You might pride yourself in being a great conversationalist, but if you're not really listening to others, we have some bad news!
As Bear says, "The best conversationalists are the ones who listen far more than they speak" and while it sounds pretty straightforward there is a real art to becoming a good listener. Why does it matter? Because really listening to others is much more than hearing what they're saying - it's acknowledging them and their thoughts as valid, it builds trust and respect and in a work environment, it inevitably results in increased productivity and good team morale.
If you're keen to improve your listening skills and become a better leader and/or team member, Glenn Llopis has outlined 6 Forms of Listening in his blog for Forbes, namely:
When your employees/colleagues feel like you care about who they are, they tend to work harder and aim to exceed your expectations.
Seek to actively enagage with your team/colleagues on topics which are important to them. When they share their opinions, ask questions and encourage them to elaborate. Don't be scared to share your opinion (even if it's different) but do so in a respectful way and without judgement.
Because we all manage day-to-day stress and pressures in our own way, it is important that you are empathetic to how your team/colleagues are coping/ being affected. Empathy is a powerful display of listening and the best leaders are those who know how to emapathise and make themselves approachable to those who need attention.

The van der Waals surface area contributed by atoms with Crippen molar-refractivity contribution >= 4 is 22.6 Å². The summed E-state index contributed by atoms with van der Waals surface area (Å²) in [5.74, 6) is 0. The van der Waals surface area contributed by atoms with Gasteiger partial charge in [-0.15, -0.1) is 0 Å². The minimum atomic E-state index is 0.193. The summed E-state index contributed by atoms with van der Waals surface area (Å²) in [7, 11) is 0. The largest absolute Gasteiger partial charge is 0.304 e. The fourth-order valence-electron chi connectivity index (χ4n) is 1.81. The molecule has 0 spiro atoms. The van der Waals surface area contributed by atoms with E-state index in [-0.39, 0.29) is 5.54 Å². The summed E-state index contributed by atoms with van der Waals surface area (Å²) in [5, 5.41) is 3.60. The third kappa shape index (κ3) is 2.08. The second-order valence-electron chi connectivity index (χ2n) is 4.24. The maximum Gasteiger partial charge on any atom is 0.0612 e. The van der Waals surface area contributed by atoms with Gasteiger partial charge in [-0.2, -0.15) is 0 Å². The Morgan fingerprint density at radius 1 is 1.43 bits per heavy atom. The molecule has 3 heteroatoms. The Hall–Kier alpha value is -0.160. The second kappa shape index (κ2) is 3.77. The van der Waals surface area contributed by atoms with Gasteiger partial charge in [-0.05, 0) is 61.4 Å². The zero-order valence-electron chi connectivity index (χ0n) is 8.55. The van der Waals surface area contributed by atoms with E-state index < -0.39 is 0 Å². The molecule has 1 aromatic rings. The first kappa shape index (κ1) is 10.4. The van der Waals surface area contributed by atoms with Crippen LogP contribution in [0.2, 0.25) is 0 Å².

When we judge others, we expose our own immaturity, an inability to embrace differences and ignorance to the fact that differences are a great platform for learning from others and challenging our usual approach.
Great communicators know how to actively listen to others. This means acknowledging what is being said with nonverbal cues (body language, facial expressions and nodding) before responding verbally. It means that they are not just hearing conversations but taking note of what is being said and how people are saying it; while making continuous eye-contact and gestures.
If you appear disconnected, you are perceived as disinterested.
It's a terrible habit and a hard one to break, but it's important to realise that with every interruption, come disengagement. Earn the respect of your team/ colleagues, by being a patient listener.
People respect leaders and colleagues that listen, because we know how difficult listening can be.
Here are a few statistics that will really make you think about the importance of effective listening:
Do the people you engage with, think you're a good listener?
September 24, 2020